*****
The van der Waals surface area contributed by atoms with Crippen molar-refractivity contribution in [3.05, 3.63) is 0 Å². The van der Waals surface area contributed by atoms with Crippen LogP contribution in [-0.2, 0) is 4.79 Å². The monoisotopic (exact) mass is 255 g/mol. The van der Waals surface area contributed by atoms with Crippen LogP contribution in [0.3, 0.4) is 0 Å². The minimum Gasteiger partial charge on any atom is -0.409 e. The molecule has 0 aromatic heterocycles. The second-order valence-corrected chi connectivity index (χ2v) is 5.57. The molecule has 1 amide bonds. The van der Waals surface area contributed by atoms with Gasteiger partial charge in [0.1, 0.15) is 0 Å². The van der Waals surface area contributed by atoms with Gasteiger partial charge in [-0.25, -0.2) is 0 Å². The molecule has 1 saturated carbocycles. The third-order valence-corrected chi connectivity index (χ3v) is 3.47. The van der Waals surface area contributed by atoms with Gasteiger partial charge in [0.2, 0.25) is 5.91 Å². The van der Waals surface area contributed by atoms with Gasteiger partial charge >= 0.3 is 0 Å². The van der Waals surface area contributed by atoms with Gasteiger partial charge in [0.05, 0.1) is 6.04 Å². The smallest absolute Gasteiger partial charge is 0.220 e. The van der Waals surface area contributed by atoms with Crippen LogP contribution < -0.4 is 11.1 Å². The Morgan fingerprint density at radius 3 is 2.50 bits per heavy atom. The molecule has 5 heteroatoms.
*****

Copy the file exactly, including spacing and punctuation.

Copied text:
The van der Waals surface area contributed by atoms with Crippen molar-refractivity contribution in [3.05, 3.63) is 0 Å². The van der Waals surface area contributed by atoms with Crippen LogP contribution in [-0.2, 0) is 4.79 Å². The monoisotopic (exact) mass is 255 g/mol. The van der Waals surface area contributed by atoms with Crippen LogP contribution in [0.3, 0.4) is 0 Å². The minimum Gasteiger partial charge on any atom is -0.409 e. The molecule has 0 aromatic heterocycles. The second-order valence-corrected chi connectivity index (χ2v) is 5.57. The molecule has 1 amide bonds. The van der Waals surface area contributed by atoms with Gasteiger partial charge in [0.1, 0.15) is 0 Å². The van der Waals surface area contributed by atoms with Gasteiger partial charge in [-0.25, -0.2) is 0 Å². The molecule has 1 saturated carbocycles. The third-order valence-corrected chi connectivity index (χ3v) is 3.47. The van der Waals surface area contributed by atoms with Gasteiger partial charge in [0.2, 0.25) is 5.91 Å². The van der Waals surface area contributed by atoms with Gasteiger partial charge >= 0.3 is 0 Å². The van der Waals surface area contributed by atoms with Gasteiger partial charge in [0.05, 0.1) is 6.04 Å². The smallest absolute Gasteiger partial charge is 0.220 e. The van der Waals surface area contributed by atoms with Crippen LogP contribution < -0.4 is 11.1 Å². The Morgan fingerprint density at radius 3 is 2.50 bits per heavy atom. The molecule has 5 heteroatoms.